My Thoughts: I listened to American Royals (my review) at the end of March, just as we were all trying to adjust to life under lockdown with COVID. It was a time when I needed to be listening to something light, that didn’t take up much space in my head and American Royals was exactly that. It fit the bill for the time, even though it was a little over-the-top YA romance for me. The last couple of weeks, as I’ve been teaching online, I’ve once again found myself in a place where I needed a book that would be easy listening, so I turned to Majesty which picks up where American Royals left off. It’s difficult to talk about the book without giving things away, so I’m going to be vague. I liked returning to the same royal cast of characters, now under slightly altered conditions. I appreciated that they had all grown just a little and a couple aspects that bothered me in American Royals, were better in the sequel. Overall, I liked the characters better in this one. I do think a plot point near the end was on the ridiculous side, but it makes more sense when you consider the audience Majesty is truly written for. With that in mind and gratitude that this audiobook was able to give my mind some rest these last couple of weeks, I’m rating it higher than I did its predecessor. Grade: B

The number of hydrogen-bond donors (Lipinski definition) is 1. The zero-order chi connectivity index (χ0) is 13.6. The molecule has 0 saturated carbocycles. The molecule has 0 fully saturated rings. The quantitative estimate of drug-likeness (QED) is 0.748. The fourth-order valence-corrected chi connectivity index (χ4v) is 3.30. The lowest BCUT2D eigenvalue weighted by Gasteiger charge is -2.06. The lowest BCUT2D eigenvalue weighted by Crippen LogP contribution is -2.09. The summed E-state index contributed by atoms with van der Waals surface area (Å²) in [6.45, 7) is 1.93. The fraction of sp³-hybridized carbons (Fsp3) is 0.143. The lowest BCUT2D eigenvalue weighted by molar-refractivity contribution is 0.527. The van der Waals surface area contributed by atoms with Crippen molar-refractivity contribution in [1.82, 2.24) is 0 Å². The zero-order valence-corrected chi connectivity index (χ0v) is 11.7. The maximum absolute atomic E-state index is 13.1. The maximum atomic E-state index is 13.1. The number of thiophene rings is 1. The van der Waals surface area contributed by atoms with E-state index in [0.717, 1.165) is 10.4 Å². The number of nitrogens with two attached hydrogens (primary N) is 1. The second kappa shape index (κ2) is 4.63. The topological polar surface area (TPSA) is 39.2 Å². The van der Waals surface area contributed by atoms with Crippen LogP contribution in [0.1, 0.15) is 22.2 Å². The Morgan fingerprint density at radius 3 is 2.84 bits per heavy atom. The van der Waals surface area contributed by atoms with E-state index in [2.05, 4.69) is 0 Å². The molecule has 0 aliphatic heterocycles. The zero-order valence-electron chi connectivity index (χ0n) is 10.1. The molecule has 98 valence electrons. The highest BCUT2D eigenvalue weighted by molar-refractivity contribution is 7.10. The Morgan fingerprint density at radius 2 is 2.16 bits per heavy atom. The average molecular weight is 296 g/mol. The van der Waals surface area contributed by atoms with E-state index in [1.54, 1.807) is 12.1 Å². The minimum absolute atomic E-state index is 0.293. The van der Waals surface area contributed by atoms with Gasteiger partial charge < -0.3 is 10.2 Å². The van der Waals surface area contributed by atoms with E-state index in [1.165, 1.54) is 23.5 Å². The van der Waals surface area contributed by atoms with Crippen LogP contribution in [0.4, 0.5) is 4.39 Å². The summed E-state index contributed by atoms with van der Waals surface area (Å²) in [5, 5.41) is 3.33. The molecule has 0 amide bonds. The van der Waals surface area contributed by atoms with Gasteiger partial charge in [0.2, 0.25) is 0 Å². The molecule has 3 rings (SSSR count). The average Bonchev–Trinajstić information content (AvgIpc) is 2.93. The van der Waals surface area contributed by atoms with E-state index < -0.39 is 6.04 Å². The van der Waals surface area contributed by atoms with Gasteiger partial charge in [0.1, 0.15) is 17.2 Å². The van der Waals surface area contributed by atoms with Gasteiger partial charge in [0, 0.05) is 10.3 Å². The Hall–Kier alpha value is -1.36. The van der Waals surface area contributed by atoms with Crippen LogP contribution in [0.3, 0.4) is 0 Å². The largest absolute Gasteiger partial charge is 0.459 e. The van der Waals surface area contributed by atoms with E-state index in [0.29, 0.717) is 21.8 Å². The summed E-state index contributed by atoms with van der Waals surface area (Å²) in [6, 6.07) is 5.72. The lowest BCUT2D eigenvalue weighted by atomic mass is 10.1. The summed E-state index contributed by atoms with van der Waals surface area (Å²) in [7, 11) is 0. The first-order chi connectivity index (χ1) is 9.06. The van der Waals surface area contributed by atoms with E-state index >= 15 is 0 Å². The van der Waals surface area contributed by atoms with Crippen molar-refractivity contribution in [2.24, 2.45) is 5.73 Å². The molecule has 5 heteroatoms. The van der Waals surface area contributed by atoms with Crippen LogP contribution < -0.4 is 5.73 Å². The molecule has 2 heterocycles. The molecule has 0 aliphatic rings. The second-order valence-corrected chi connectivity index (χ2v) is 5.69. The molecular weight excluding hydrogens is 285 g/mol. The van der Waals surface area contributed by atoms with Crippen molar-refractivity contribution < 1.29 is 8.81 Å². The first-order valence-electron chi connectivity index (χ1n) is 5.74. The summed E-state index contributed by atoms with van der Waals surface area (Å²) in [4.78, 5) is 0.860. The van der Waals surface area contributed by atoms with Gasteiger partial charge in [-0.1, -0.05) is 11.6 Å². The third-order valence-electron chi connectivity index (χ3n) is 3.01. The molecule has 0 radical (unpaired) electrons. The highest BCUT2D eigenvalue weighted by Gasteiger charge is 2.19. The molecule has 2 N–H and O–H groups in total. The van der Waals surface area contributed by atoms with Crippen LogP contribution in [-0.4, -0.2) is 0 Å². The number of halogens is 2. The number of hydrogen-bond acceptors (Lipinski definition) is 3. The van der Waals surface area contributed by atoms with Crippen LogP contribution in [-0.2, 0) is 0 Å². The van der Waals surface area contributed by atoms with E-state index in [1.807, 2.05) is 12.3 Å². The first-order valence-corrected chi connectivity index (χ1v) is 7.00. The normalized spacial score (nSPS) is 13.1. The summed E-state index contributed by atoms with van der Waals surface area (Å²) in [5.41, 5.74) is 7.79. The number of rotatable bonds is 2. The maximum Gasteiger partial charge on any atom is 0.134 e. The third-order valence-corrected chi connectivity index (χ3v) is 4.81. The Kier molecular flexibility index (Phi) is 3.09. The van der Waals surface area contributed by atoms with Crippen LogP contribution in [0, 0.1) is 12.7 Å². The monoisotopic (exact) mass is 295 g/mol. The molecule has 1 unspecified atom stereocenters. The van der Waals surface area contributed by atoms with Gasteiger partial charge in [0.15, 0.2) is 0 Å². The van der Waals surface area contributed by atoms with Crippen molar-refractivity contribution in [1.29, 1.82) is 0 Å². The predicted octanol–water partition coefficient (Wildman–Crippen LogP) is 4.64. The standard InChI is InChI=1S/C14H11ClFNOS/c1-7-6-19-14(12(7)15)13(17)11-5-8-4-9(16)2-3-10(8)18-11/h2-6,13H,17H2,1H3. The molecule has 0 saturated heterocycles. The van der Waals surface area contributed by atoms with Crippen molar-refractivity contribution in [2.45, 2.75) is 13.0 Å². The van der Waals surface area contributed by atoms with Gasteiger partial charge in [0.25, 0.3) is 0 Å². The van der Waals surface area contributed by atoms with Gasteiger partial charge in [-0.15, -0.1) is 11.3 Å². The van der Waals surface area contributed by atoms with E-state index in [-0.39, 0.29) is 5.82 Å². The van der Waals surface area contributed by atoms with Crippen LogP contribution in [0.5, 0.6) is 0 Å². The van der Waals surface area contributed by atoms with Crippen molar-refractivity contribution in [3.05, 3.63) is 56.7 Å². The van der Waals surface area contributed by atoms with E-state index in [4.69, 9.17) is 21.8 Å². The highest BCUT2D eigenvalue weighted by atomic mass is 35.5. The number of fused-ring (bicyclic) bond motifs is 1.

Narration: Brittany Pressley is always a rock star narrator and that was no different here. She’s a pleasure to listen to, especially when voicing young women. Pressley easily moved between the four different perspectives in Majesty, making each one feel unique.
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I’m looking forward to Majesty and finding out where the characters go after the end of the first book!
I think you’ll enjoy this sequel!
Les in OR says
I’m looking forward to listening to The Fixed Stars later next month. I have one of her earlier books in my stacks, as well. Coincidentally, one of the people I follow on Instagram (have never met her, but enjoyed her blog many years ago) recently went through a very similar experience (she even has a young daughter) as Wizenberg. I’m happy they have both found their true happiness.
I feel like I’d really like to go back and read her earlier memoir that was focused on the time they were starting Delance. I’ve been there several times, so think I’d find it really interesting.
Debi Morton says
I just started listening to American Royals today for much the same reason you did. I don’t usually do YA or romance, but after my husband’s death last month I’ve DNF’d two audiobooks so finally decided to go for an easy listen. Plus, if I like it at all I can pass the recommendation on to my 16-year-old granddaughter.
Oh Debi, I’m so sorry to hear about your husband’s death. Can 2020 get any worse? I think you’ll find the two American Royals books very easy to listen to and your granddaughter will probably love them, too.
Well it seems like you liked the narration of Noah Galvin even though you became bored with the story. Majesty sounds like some good escape. Hope your teaching days get better.
Thanks, Susan. Sometimes even great narration can’t save a book and that was the case for me with A Star is Bored. I’ve seen many other positive reviews, so I think I’m in the minority on that one.